The kyng wes ateoned stronge 
That Corineus astod so longe. 

Chronicle of England, 61. 
Gogmagog was atened strong 
That on mon him stode so long. 

Jbid. MS. Cantab. Ff. v. 48, f. 93. 

He was atened of his enemy. MS.Athmole 33, f.2. 

ATER. (1) After, Var. dial. It may, however, 

be a mere error of the scribe in the following 

example : 

And atyr this his modir dide aryse. 
And lyfte him up softely into the stallc 

Lydgate, MS. Soc. Antiq. It4« f. K 

(2) Attire. 

Everich man of ich mester 
Hem riden ogain with fair ater. 

Arthour and Merlin, p. 132a 

ATER-NOON. Afternoon. Somerset. 
ATERST. In earnest. Phillips. Coles explains 

it indeed. 
ATEYNT. Fatigued ; worn out. {A.-N.) 
In the hete they wer almost ateynt. 
And in the smoke nygh adreynt. 

Richard Coer de Lion, 6131. 

ATEYNTE. (1) Convicted; attainted. See 
Amis and Amiloun, 849; History of Beryn, 

Yn feyre wurdys and yn qeynte, 
Wyth pryde are swych men ateynte. 

MS.Harl. 1701, f. 21. 

(2) To reach ; to get possession of. 
She seid, Thomas, let them stand. 
Or ellis the feend wllle the ateynte. 

MS. Cantab. Ff. v. 48, f. 118, 

AT-GO. Expended; gone. 

Wor his spending wes al at-go, 
Wel evene he hit oundernom. 

MS. Digby 86, f. 124. 
Whet may I sugge bote wolawo ! 
When mi lif is me at-go. 

Wrighfs Lyric Poetry, p. 74. 

AT-GOHT. Is expended. 

Ther ich wes luef, icham ful loht. 
Ant alle myn godes me at-goht. 

Wright's Lyric Poetry, p. 48. 

ATH. (1) An oath. {A.-S.) See Ywaine and 
Gawin, 2264 ; Sir Degrevante, MS. Lincoln, 
210 ; Rehq. Antiq. i. 126. 

I hafe, quod he, made athe to Darius, that, whils 
he leffez, I schalle never bere armes agaynes hyme ; 
and therfore I ne may no3te do agaynes myne athe. 
MS. Lincoln A. i.\7,f. 5. 
O pride bicums thrones o thrett, 
Hething, threp, and athes grett. 

MS. Cott. Vespas. A. iii. f. 153.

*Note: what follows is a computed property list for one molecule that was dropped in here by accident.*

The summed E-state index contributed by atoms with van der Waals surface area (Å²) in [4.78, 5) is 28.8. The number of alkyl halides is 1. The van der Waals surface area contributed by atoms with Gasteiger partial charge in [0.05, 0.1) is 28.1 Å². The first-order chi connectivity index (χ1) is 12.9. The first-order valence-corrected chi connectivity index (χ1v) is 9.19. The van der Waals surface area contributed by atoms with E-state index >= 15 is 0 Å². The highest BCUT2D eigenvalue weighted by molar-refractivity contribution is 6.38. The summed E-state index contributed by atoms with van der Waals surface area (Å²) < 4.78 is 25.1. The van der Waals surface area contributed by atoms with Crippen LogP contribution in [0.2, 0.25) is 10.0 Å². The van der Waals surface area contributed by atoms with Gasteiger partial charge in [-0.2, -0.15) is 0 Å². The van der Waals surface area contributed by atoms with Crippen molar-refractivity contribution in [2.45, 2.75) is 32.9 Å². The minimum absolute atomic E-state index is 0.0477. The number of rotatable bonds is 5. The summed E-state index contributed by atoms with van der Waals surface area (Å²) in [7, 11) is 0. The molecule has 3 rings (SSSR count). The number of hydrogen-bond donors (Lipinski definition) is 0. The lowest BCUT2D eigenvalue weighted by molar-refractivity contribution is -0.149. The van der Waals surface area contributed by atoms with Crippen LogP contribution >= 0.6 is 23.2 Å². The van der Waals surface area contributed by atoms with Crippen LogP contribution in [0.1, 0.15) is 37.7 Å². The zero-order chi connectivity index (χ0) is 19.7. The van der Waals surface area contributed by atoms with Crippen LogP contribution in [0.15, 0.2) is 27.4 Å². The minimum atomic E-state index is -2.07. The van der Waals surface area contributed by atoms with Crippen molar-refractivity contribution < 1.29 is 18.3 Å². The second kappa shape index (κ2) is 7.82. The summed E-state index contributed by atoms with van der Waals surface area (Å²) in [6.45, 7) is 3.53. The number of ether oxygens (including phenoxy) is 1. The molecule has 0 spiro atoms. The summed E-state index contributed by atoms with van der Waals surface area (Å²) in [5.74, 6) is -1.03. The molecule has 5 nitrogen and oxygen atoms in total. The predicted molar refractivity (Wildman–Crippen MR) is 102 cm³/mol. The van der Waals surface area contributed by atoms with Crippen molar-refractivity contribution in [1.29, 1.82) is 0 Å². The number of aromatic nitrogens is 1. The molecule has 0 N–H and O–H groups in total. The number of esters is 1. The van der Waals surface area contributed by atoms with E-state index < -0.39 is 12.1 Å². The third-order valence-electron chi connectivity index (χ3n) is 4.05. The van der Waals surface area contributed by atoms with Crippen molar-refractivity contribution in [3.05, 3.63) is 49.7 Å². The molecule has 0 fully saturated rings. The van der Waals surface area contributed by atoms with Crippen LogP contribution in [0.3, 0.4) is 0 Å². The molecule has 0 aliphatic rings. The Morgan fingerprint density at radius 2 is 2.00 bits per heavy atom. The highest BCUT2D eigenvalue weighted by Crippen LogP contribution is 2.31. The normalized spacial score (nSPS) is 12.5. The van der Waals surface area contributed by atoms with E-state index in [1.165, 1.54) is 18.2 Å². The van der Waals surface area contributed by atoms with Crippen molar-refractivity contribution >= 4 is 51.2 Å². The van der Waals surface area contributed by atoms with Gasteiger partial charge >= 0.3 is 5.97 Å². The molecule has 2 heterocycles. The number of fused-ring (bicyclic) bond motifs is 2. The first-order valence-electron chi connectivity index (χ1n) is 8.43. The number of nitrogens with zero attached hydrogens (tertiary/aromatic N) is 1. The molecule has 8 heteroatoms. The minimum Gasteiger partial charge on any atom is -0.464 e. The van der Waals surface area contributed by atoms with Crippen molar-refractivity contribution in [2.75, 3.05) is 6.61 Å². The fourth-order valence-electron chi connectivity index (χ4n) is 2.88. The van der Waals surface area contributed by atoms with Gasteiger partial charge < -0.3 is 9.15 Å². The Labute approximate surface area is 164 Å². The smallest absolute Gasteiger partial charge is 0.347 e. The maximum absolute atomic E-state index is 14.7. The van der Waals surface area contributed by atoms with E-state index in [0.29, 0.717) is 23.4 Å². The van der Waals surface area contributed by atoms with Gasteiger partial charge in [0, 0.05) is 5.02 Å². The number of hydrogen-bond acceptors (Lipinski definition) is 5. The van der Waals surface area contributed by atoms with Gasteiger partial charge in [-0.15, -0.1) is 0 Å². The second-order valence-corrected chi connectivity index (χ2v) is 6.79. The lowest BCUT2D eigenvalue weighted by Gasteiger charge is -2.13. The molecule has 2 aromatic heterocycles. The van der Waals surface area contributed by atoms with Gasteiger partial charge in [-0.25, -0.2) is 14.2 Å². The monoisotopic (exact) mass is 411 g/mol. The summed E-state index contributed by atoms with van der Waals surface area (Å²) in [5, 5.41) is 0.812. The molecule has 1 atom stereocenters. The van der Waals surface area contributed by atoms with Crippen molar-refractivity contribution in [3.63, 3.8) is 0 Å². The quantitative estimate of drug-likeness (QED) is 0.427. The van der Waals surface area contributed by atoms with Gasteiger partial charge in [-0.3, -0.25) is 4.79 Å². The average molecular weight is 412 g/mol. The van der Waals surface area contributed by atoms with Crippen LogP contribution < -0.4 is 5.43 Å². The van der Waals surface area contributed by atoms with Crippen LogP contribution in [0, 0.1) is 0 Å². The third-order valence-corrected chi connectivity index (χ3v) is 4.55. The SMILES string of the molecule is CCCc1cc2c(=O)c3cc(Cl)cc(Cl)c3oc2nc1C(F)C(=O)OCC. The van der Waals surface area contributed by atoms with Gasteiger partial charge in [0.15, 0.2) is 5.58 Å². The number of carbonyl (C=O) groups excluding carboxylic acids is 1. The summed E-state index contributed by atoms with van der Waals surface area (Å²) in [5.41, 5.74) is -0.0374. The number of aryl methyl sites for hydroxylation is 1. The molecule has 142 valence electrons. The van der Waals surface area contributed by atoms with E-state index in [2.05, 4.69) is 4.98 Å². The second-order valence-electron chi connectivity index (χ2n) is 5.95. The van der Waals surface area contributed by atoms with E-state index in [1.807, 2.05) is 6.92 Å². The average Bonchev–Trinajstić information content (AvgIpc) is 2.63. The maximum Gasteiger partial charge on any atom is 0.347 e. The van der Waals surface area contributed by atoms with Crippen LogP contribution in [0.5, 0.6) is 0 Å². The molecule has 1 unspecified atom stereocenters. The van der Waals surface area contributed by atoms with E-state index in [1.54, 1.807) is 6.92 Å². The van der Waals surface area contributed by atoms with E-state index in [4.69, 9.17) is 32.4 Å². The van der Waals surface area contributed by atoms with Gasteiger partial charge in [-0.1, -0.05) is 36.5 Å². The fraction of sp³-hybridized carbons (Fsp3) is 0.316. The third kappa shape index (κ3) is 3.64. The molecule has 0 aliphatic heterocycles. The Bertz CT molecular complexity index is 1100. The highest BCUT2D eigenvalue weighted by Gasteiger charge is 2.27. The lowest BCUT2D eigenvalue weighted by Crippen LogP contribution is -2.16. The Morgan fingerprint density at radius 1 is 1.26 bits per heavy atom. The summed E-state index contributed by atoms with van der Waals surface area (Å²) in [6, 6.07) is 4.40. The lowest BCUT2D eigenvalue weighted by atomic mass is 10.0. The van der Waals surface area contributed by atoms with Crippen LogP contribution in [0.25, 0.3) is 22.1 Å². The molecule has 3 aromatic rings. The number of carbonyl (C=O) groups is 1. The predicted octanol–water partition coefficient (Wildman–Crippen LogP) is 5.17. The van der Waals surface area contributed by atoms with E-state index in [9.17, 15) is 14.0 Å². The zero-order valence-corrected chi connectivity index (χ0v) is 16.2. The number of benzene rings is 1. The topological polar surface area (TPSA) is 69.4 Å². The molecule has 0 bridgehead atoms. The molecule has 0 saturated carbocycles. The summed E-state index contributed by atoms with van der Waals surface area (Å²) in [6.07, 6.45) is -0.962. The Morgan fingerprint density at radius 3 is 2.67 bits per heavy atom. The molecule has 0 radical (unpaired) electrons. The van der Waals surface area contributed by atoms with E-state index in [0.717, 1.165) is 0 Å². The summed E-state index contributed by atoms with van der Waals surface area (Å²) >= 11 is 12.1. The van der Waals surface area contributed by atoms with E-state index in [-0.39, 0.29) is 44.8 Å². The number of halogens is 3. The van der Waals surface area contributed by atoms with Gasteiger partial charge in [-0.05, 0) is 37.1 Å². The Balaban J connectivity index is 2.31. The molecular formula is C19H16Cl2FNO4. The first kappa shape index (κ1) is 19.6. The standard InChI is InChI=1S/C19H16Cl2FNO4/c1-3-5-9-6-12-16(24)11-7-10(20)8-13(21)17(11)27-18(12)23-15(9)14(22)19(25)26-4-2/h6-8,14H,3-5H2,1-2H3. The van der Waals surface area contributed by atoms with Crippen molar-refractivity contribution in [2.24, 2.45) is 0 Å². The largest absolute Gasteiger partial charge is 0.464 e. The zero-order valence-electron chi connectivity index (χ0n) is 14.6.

(2) Each. 

Thai token ath tulke ; 
The roglre raggi sculke 
Rug ham in helle ! 

Wright's Pol. Songs, p. 29&. 

(3) Hath. 

Vorst ych wulle therynne do me sulf, vor ryjt yt ys. 
And vorst asayle then falsekyng, and bringe hym to joke, 
That the gret oth that he suor, so vyllyche ath to-broke. 

Rob. Glouc. p. 453. 

AT-HALST. Withholdest. Rob. Glouc. 
AT-HAND. " At hand, quoth pick-purse," an | 
old proverb introduced in 1 Henry IV. ii. 1, 
and several vrriters of Shakespeare's time. It 
is a familiar exclamation in answer to any 
ATHANOR. A digesting furnace, calculated for J 
the retention of heat. i 

I have another work you never saw, son, 
That three days since past the philosopher's whee^ 
In the lent heat of athanor. The Alchemist^ ii. 1. 
And se thy fornace be apt therfore, 
Whych wyse men do call athenor. 

Aahmolc's Theat. Chem. Brit, f, Itf. 





TTHEL. Noble. {A.-S.) See Wright's Lyric 
Poetry, p. 33 ; Black's Cat. of Ashmole's MSS. 
p. 68. 

Hit watz Eunias the athel, and his high kynde. 

Syr Gawayne, p. 3. 
Alexandir the athill, be allurs acorde. 

MS. Ashmnle ^\, f. 11. 

AT-HELD. To keep; to retain. Cf. Rob. Glouc. 
p. 62. 

This clerkes of whom ich teld. 
With the king weren at-held. 

Arthour and Merlin, p. 24. 
He him might no lenge at-held. 

Gy of Warwike, p. 60. 
ATHELE. This word is translated by natura in 

MS. Harl. 219. 
ATHELISTE. Most noble. 

Thane Syr Arthure one erthe, atheliste of othere. 
At evene at his awene horde avantid his lordez. 

Morte Arthure, MS. Lincoln, f. 70. 

ATHENED. Stretched out. Verstegan. 

ATHENYNG. Extension. (^.--S".) See a piece 
by Lydgate, printed at the end of the Chronicle 
of London, p. 237. We have already had the 
passage from another copy, in v. Arenyng, 
which is probably a corrupt reading. 

A.THEOUS. Atheistical. 

It is an ignorant conceit that inquiry into nature 
should make men atheous : no man is so apt to see 
the star of Clirist as a diligent disciple of philosophy. 

Bishop Hall. 

ATHER. Either. Yorksh. See Hartshorne's 
Met. Tales, p. 100. 

At ather ende he castes a cope 

Layde downe on borde, the endys plyed up. 

Boke of Curtasye, p. 28. 

A-THES-HALF. On this side of. See the quo- 
tation from Robert of Gloucester, in v. Anether. 
ATHILLEYDAY. The rule of an astrolabe. 
Seeke the ground meete for your purpose, and then 
take an astrolobe, and hang that upon your thombe 
by the ring, and then turne the athilleyday or rule 
with the sights up and downe, until! that you doo see 
the marke. Bourne's Inventions or Devises, 1578. 

ATHIN. Within. Somerset. 
ATHINKEN. To repent; to grieve. (A.-S.) See 
Troilus and Creseide, i. 1051, v. 878. 
Soore it me a-thyn/ceth 
For the dede that I hare doon. 

Piers Ploughman, p. 374. 

A-THIS-SIDE. On this side; betwixt now and — . 

e. g. " a this side Christmas." Var. dial. 
ATHOG. As though. 

I schall ley on hym, athog I wode were. 
With thys same womanly geyre. 

Sharp's Diss, on Cov. Myst. p. 111. 

ATHOLDE. To withhold. See Hartshorne's 
Met. Tales, p. 96 ; Rob. Glouc. p. 62. 
For-thi Satanas the holde 
The soule wille atholde. MS Digby 86, f. 128. 

ATHOUT. Without. West